The world pays tribute to Mandela (slideshow)
As South Africans come to terms with the loss of former president Nelson Mandela, the rest of the world bids farewell to Madiba.
Pimples: Saving Madiba's rabbit (video)
Gwede, Mac and Blade try their best to stop the rabbit from whispering in Mandela's ear. But the elusive animal has some tricks up its sleeve.
Zapiro's best Madiba cartoons (slideshow)
From his toughest moments to his most triumphant, Madiba has been an inspiration. Here are some of our favourite Zapiro cartoons about him from 1994 to 2013.
Mandela: SA's greatest son laid to rest (slideshow)
The world watched as Nelson Mandela was finally laid to rest in his hometown of Qunu following a dignified and moving funeral ceremony on Sunday.
West Indian cricketing legend Brian Lara on Tuesday met another hero, former South African president Nelson Mandela.
Arriving at the Nelson Mandela Foundation in Houghton, Johannesburg, clad in a black suit, Lara looked nervous before meeting Madiba.
A jovial Mandela, leaning into his walking stick and supported on his other arm by his personal assistant Zelda la Grange, greeted Lara enthusiastically in the foyer before coming out to greet the media.
Mandela looked sprightly on the spring afternoon, dressed in a grey-patterned signature "Madiba shirt". He warmly greeted about 30 photographers and journalists.
Lara presented Mandela with a cricket bat, which he had "unfortunately used against South Africa and scored a couple of hundreds".
Mandela examined the inscription on the bat and then enquired whether there was a bowler present.
"I think I should start playing cricket," he quipped.
The signed cricket bat read: "To a man that has inspired the world. I love you, president Mandela. My best wishes to a personal hero."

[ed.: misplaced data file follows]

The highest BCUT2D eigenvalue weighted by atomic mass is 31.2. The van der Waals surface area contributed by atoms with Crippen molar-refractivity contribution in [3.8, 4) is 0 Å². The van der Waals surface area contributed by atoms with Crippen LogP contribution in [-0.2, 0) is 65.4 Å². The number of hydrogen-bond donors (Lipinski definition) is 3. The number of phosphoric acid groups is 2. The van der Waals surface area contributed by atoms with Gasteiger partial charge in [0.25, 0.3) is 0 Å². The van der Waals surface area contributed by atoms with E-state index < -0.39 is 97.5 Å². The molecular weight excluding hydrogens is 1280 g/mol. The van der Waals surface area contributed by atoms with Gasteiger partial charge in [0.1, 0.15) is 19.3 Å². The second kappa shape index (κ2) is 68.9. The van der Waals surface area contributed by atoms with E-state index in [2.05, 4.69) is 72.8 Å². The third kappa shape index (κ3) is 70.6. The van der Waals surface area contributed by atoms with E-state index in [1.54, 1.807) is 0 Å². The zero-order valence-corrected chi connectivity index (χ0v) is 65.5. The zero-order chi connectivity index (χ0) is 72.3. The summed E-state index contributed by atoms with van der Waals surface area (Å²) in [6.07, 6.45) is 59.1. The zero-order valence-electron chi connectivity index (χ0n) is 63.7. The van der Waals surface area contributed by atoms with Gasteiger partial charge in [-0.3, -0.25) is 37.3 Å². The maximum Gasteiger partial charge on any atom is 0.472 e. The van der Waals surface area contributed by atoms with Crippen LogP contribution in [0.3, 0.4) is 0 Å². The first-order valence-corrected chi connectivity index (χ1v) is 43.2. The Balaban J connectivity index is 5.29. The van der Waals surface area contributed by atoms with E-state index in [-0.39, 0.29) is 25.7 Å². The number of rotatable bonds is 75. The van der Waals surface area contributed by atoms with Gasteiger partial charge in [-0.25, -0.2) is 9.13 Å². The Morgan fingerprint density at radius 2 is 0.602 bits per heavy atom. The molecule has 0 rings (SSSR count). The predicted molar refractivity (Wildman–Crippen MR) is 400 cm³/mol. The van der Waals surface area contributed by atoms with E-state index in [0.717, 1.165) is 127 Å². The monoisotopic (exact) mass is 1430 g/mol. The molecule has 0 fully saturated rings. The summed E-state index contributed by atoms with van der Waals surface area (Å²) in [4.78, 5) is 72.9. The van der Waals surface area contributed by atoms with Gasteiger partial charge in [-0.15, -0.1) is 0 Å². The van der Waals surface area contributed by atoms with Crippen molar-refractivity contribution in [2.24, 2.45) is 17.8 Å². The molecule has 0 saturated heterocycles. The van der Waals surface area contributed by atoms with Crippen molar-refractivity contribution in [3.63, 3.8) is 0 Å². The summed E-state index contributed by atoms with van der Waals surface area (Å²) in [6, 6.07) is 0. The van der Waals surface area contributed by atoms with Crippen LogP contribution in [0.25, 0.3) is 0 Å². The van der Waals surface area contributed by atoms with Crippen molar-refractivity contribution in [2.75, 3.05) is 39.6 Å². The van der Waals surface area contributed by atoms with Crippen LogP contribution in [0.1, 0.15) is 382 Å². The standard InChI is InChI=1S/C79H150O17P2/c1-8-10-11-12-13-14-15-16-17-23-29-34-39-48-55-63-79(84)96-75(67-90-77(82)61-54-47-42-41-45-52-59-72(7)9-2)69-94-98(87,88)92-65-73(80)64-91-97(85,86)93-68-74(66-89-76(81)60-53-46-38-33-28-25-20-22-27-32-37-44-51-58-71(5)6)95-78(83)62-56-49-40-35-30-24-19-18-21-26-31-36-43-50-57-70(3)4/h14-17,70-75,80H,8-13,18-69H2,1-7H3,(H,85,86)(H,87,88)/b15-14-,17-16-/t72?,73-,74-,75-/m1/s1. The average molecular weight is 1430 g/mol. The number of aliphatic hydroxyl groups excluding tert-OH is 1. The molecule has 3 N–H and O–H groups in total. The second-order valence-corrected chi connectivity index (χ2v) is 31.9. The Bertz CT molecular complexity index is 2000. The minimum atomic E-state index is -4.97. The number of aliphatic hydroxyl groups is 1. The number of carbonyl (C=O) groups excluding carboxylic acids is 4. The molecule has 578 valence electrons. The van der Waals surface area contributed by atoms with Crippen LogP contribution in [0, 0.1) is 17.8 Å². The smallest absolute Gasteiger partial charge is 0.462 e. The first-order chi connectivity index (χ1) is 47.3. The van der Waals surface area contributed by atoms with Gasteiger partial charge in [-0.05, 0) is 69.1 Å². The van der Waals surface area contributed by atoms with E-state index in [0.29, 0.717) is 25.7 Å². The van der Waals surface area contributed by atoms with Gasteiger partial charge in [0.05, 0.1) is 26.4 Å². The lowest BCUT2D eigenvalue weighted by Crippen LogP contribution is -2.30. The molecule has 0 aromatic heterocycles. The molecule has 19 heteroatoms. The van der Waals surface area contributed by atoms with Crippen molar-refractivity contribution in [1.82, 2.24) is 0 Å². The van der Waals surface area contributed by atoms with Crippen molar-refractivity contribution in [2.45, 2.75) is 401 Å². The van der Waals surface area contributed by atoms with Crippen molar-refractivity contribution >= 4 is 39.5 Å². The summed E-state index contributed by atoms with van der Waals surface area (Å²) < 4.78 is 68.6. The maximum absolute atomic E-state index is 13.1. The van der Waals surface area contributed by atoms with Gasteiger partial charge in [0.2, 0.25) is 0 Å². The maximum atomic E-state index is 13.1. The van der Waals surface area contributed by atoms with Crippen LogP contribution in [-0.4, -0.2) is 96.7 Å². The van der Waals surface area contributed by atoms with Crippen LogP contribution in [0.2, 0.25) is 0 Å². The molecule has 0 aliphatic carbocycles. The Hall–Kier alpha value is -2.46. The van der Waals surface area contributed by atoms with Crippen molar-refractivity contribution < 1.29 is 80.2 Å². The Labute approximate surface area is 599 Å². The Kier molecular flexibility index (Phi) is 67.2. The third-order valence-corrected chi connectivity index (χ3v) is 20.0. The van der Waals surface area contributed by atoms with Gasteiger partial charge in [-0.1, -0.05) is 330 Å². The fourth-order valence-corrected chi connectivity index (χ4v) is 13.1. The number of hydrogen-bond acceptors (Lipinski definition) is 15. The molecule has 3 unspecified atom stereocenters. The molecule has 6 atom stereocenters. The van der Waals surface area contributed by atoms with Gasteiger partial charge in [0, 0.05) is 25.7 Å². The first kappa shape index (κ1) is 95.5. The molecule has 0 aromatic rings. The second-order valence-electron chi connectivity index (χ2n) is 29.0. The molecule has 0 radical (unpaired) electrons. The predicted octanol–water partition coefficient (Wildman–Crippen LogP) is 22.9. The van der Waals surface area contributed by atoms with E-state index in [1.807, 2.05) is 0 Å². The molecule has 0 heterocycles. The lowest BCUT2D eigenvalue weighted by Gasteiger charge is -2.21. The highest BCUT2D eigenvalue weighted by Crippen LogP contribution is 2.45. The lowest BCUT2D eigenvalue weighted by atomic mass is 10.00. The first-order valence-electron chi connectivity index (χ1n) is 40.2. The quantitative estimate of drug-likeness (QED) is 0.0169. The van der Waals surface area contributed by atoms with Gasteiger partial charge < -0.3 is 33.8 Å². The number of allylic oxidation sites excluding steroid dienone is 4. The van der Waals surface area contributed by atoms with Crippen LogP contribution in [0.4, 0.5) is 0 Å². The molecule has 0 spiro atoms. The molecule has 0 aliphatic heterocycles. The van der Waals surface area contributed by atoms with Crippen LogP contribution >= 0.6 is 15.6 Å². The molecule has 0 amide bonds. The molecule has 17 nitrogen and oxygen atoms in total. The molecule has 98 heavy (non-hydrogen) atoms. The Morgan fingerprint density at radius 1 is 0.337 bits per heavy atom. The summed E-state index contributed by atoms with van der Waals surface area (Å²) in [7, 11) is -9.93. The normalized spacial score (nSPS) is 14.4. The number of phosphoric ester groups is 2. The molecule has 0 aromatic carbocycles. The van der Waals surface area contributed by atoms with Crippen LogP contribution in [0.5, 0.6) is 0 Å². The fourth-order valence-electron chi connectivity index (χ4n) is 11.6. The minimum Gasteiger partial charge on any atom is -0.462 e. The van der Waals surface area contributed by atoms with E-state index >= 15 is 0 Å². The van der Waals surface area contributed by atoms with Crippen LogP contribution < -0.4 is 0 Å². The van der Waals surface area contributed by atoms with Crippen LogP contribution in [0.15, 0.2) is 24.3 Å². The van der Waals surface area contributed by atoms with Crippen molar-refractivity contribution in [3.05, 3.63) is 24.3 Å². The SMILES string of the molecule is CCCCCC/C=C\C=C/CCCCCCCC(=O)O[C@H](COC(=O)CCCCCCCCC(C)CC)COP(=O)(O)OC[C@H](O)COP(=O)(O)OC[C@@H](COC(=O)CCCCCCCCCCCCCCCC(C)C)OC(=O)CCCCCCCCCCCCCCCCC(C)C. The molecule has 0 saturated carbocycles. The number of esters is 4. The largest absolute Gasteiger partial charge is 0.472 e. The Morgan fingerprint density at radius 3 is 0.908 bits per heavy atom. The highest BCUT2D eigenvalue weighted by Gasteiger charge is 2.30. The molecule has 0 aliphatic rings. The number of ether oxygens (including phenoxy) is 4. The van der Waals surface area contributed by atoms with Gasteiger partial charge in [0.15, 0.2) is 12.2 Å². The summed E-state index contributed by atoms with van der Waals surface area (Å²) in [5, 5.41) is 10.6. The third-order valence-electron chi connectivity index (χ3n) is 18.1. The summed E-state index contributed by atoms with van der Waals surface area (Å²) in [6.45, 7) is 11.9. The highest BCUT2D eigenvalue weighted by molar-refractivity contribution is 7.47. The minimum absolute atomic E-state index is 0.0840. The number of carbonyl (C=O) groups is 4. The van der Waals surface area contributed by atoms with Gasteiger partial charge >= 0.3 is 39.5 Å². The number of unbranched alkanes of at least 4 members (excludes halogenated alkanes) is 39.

The left-handed batsman, who holds world records for the highest individual scores in both first-class and Test cricket, expressed regret that he could not meet Mandela when the former president was in Trinidad and Tobago in the Caribbean last year.
Mandela had accompanied Archbishop Desmond Tutu on a three-day visit to whip up support for South Africa to host the 2010 Soccer World Cup.
"I asked," Madiba said playfully, "but he didn't want to meet me."
Mandela said it is an honour to have Lara in South Africa, to which Lara responded that he had looked forward to the meeting.
Lara, who is in South Africa to play two matches for the Jacques Kallis Benefit, called Mandela an inspiration and said he is an "absolute hero".
Before returning to the building, Mandela was besieged by journalists and photographers who dropped their news sense for a few minutes to grab an opportunity to shake hands with and be photographed with the legend.
He happily accommodated them before accepting La Grange's urges that he return inside. -- Sapa